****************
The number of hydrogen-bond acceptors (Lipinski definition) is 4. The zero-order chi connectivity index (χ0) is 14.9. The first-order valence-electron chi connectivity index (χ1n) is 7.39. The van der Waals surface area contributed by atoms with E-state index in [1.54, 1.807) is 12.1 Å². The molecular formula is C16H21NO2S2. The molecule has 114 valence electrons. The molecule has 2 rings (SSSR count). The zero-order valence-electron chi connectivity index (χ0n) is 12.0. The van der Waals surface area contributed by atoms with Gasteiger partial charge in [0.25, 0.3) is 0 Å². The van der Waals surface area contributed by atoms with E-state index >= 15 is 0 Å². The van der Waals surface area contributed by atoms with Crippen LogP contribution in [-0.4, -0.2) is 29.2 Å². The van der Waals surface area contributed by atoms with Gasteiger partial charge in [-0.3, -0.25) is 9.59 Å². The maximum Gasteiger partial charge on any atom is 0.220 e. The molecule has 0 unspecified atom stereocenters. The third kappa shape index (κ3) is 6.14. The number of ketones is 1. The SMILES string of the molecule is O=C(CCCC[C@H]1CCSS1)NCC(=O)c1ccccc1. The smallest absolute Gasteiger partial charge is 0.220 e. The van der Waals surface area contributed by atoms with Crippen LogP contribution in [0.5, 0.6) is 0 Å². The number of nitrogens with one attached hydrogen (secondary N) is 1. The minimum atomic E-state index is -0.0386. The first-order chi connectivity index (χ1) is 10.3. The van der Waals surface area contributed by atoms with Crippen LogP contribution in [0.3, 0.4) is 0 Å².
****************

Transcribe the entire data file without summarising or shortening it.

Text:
The number of hydrogen-bond acceptors (Lipinski definition) is 4. The zero-order chi connectivity index (χ0) is 14.9. The first-order valence-electron chi connectivity index (χ1n) is 7.39. The van der Waals surface area contributed by atoms with E-state index in [1.54, 1.807) is 12.1 Å². The molecular formula is C16H21NO2S2. The molecule has 114 valence electrons. The molecule has 2 rings (SSSR count). The zero-order valence-electron chi connectivity index (χ0n) is 12.0. The van der Waals surface area contributed by atoms with Gasteiger partial charge in [0.25, 0.3) is 0 Å². The van der Waals surface area contributed by atoms with E-state index >= 15 is 0 Å². The van der Waals surface area contributed by atoms with Crippen LogP contribution in [-0.4, -0.2) is 29.2 Å². The van der Waals surface area contributed by atoms with Gasteiger partial charge in [-0.3, -0.25) is 9.59 Å². The maximum Gasteiger partial charge on any atom is 0.220 e. The molecule has 0 unspecified atom stereocenters. The third kappa shape index (κ3) is 6.14. The number of ketones is 1. The SMILES string of the molecule is O=C(CCCC[C@H]1CCSS1)NCC(=O)c1ccccc1. The smallest absolute Gasteiger partial charge is 0.220 e. The van der Waals surface area contributed by atoms with Crippen LogP contribution in [0.5, 0.6) is 0 Å². The number of nitrogens with one attached hydrogen (secondary N) is 1. The minimum atomic E-state index is -0.0386. The first-order chi connectivity index (χ1) is 10.3. The van der Waals surface area contributed by atoms with Crippen LogP contribution in [0.3, 0.4) is 0 Å².